Mental Health

Widespread and troubling
For a long time, the subject of mental health was discussed only among specialists. It was somehow felt that mental problems called in question the sufferer's judgement. If it was not actually taboo, the subject was not readily discussed, and was often treated by powerful drugs that left the patient little better than half-conscious.

The President's Commission on Mental Health estimates that a quarter of Americans is suffering from depression, anxiety or other emotional disorders currently costing $ 30 to 44 billion annually. This is further shown by the suicide rate among the young, persons aged fifteen to twenty-four years old, which is five times what it was in 1950. It is the same with American children with serious learning problems. They were nine and a half million in 1970 but one in every five by 1980. The US is not alone in this. European countries like England, France, Sweden, and so on, show similarly disquieting statistics.

Overwhelmingly physical
Today we know that mental problems are overwhelmingly physical. Deficiencies of one sort or another disturb the organism's balance, and the resulting mental disorders are simply the symptoms of modest or acute nutrient imbalances. The problem is that such imbalances are not readily detected, unless one specifically sets out to look for them. Further, mental health problems tend to increase a person's insecurity and stress, to reduce one's self-confidence, self-respect, one's sense of accomplishment and self-actualization, and result in deepening the anxiety and depression in a kind of vicious circle. Yet aside from the old-fashioned stigma linked to mental problems, these behavioral disorders are simply just symptoms of the lack of certain nutrients in one's diet. It is really that simple, at least in the great majority of cases. It is of course a lot more difficult to find out why these nutrient deficiencies developed in the first place, so as to avoid them in the future.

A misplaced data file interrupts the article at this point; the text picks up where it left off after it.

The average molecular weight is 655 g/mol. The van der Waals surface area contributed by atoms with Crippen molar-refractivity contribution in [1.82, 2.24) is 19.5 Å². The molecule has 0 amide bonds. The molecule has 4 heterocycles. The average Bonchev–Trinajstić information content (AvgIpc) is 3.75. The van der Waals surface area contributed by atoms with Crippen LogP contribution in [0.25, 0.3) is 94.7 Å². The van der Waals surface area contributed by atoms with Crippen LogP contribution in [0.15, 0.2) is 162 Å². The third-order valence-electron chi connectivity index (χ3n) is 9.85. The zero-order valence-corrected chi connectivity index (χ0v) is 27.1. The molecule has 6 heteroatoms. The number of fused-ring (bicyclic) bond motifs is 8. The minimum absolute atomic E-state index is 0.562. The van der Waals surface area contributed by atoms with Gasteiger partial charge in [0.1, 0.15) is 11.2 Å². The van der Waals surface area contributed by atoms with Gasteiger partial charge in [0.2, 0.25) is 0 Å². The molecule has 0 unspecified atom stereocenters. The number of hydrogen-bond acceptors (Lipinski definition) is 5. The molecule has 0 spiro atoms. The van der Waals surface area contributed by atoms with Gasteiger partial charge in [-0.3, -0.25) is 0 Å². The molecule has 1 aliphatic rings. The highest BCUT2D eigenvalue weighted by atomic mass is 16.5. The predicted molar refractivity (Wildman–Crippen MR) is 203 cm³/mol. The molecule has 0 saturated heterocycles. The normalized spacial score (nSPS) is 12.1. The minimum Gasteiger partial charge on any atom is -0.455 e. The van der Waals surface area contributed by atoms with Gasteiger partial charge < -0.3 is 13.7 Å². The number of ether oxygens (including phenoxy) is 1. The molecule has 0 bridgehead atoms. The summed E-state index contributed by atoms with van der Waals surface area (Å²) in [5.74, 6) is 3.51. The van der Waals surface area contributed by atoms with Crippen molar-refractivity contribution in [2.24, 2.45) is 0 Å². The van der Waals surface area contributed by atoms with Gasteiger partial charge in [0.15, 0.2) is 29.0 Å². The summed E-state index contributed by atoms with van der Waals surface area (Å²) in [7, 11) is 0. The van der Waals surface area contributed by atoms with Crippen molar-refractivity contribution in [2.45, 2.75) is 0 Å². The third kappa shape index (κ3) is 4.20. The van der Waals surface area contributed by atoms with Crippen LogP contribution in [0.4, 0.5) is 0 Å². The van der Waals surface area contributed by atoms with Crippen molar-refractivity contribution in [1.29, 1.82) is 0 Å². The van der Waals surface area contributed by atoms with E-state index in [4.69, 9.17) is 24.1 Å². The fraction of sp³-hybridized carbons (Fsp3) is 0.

No instant solution
Once this is realized, finding the balance, or what works best for each individual is a matter of time. For it must be clear that mental health is not recovered overnight. The re-establishment of balance involves various processes of physiological adaptation that take place slowly and gradually. And each one of us is subject to the genetic idiosyncrasies and ancestral singularities we are all heir to. It takes time to work through them, and it takes even more time to ensure that no imbalance reoccurs. Anything else is grossly unrealistic. Today's instant solutions are tomorrow's split second failures.

Our program
Our mental health program, aside from re-establishing your balance, is designed to find out what caused these nutrient deficiencies, and what works best for you and for your specific circumstances and requirements.

The program aims to follow your progress and to ensure that you do not become liable
to similar problems in the future, and offers,

  1. Comprehensive measures. A search and identification of the causes of nutrient imbalances that may constitute the root of the problem.
  2. Diet. What foods to eat, how to eat them, what to cut down or eliminate at least for a while, so as to enhance the above comprehensive measures.
  3. Nutritional supplements. What vitamins, minerals, trace elements, amino acids, fatty acids, enzymes, soluble and insoluble fiber you may need, to counteract the nutrient deficiencies identified by the above comprehensive measures.
  4. Botanical support. What herbs may be of assistance, which are the preferred standardized herbal preparations for your condition, the required dosages, their contraindications, etc.
  5. Lifestyle changes. Small but significant changes in lifestyle that may help you balance your deficiencies, organism and life, faster and easier.
  6. Physical therapies. Other forms of treatment that may be of help, such as aromatherapy, flower therapy, homeopathy, etc.